Jacob Moses’s research and teaching centers on the intersection of the history of medicine and public health, bioethics, and science & technology studies (STS). He studies biomedicine, public health, and biotechnology in the 20th and 21st centuries, with a particular focus on issues of ethics and governance. He is currently an assistant professor in the Department of Bioethics & Health Humanities at the University of Texas Medical Branch at Galveston.
His current book project, Medical Regret without Remorse, traces the history of therapeutic reversals in surgical practice from the mid-20th century to the present. In this research, he seeks to illuminate bureaucratic and affective responses to medical harm and develop a new account of how affect plays a role both among patients, medical professionals, and public health officials in shaping the current regime of biomedicine.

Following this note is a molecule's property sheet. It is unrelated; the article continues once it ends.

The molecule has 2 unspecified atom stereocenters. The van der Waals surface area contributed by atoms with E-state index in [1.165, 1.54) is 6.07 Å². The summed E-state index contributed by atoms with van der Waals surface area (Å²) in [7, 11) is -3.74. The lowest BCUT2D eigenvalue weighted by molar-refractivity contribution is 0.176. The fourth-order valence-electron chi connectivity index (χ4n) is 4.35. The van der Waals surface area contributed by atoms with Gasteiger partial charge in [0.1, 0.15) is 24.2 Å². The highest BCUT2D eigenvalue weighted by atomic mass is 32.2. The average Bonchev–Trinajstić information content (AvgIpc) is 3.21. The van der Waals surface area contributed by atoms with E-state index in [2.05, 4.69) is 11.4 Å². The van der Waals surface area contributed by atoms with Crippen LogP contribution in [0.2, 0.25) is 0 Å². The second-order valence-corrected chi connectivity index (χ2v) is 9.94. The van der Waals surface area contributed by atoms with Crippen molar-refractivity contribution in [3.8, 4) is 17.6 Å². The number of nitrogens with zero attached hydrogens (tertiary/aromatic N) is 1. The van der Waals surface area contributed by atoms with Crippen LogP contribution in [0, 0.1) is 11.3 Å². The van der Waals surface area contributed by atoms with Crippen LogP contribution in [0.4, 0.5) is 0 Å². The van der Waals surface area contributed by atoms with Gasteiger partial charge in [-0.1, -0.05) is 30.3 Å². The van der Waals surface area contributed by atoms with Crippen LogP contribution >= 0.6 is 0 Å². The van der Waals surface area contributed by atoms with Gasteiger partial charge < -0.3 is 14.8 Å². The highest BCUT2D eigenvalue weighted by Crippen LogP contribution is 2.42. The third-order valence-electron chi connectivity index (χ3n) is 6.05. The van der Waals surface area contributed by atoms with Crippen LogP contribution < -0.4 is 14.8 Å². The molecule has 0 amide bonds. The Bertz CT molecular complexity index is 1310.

He received his Ph.D. in History of Science from Harvard University (2020), where he also earned a secondary field in Science, Technology, and Society. He completed a postdoctoral fellowship in Medical Humanities and Social Medicine at Johns Hopkins University. His work has received support from the E. J. Safra Center for Ethics at Harvard University, the National Science Foundation, and the Science History Institute (formerly Chemical Heritage Foundation).
Before pursuing his doctoral studies, he worked for several years at The Hastings Center on interdisciplinary bioethics research and public outreach projects ranging from pandemic preparedness to the ethics of synthetic biology.
For further details, please see CV.